Transport

The UNECE has established 57 transport agreements and conventions which are negotiated by government representatives and become legally binding for countries which ratify or accede to them. These agreements and conventions create international safety and environmental standards and regulations for transport and for motor vehicles and their trailers, harmonize national regulations, make border crossings less complicated, and provide for the development of coherent infrastructure networks for road, rail and inland waterway transport.

Legal instruments by category

Transport Infrastructures

The development of infrastructures leading to an integrated European transport system is a major priority for the UNECE. The foundations have been laid in three international agreements negotiated in the UNECE and constantly kept under review.  The European Agreement on Main International Traffic Arteries (AGR) defines the "E" road network of routes of strategic importance for international traffic flows and sets the standards to which they should conform.  The European Agreement on Main International Railway Lines (AGC) identifies rail routes of international importance and their technical characteristics. The encouragement of transport using one type of equipment - container for example - but combining the advantages of road, rail, inland waterway or maritime modes of transport is another priority field of activity for the Committee. The European Agreement on Important International Combined Transport Lines and Related Installations (AGTC) creates a plan for the development of international combined transport infrastructure and services on the basis of an international network and generally accepted infrastructure and operational standards. The European Agreement on Main Inland Waterways of International Importance (AGN) of 1996 is due to complete the range of international instruments dealing with the development of transport infrastructure.

1.      Declaration on the Construction of Main International Traffic Arteries, of 16 September 1950

2.      European Agreement on Main International Traffic Arteries (AGR), of 15 November 1975

3.      European Agreement on Main International Railway Lines (AGC), of 31 May 1985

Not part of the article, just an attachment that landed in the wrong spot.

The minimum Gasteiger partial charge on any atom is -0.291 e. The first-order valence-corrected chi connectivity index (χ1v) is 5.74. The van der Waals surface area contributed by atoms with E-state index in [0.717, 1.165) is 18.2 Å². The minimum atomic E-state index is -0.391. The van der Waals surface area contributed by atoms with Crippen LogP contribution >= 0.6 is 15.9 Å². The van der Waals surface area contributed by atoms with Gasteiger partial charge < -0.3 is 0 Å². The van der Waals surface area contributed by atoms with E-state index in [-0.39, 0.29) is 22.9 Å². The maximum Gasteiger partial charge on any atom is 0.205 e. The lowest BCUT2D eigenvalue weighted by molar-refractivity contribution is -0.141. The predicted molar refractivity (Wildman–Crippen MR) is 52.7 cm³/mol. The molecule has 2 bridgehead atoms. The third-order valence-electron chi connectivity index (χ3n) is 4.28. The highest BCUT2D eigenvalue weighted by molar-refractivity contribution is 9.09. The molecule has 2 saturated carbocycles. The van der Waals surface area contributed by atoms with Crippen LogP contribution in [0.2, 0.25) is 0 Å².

4.      European Agreement on Important International Combined Transport Lines and Related Installations (AGTC), of 1 February 1991

5.      Protocol on Combined Transport on Inland Waterways to the European Agreement on Important International Combined Transport Lines and Related Installations (AGTC) of 1991, of 17 January 1997

6.      European Agreement on Main Inland Waterways of International Importance (AGN), of 19 January 1996

Road Traffic and Road Signs and Signals

The UNECE drew up the worldwide Conventions on Road Traffic and on Road Signs and Signals of 1968 and the European Agreements supplementing them.

7.      Convention on Road Traffic, of 19 September 1949

8.      Convention on Road Traffic, of 8 November 1968

9.      Protocol on Road Signs and Signals, of 19 September 1949

10.    Convention on Road Signs and Signals, of 8 November 1968

11.    European Agreement supplementing the Convention on Road Traffic (1968), of 1 May 1971

12.    European Agreement supplementing the Convention on Road Signs and Signals (1968), of 1 May 1971

13.    European Agreement on the Application of Article 23 of the 1949 Convention on Road Traffic concerning the Dimensions and Weights of Vehicles Permitted to Travel on Certain Roads of the Contracting Parties, of 16 September 1950

14.    European Agreement supplementing the 1949 Convention on Road Traffic and the 1949 Protocol on Road Signs and Signals, of 16 September 1950

15.    European Agreement on Road Markings, of 13 December 1957

16.    Protocol on Road Markings, Additional to the European Agreement supplementing the Convention on Road Signs and Signals, of 1 March 1973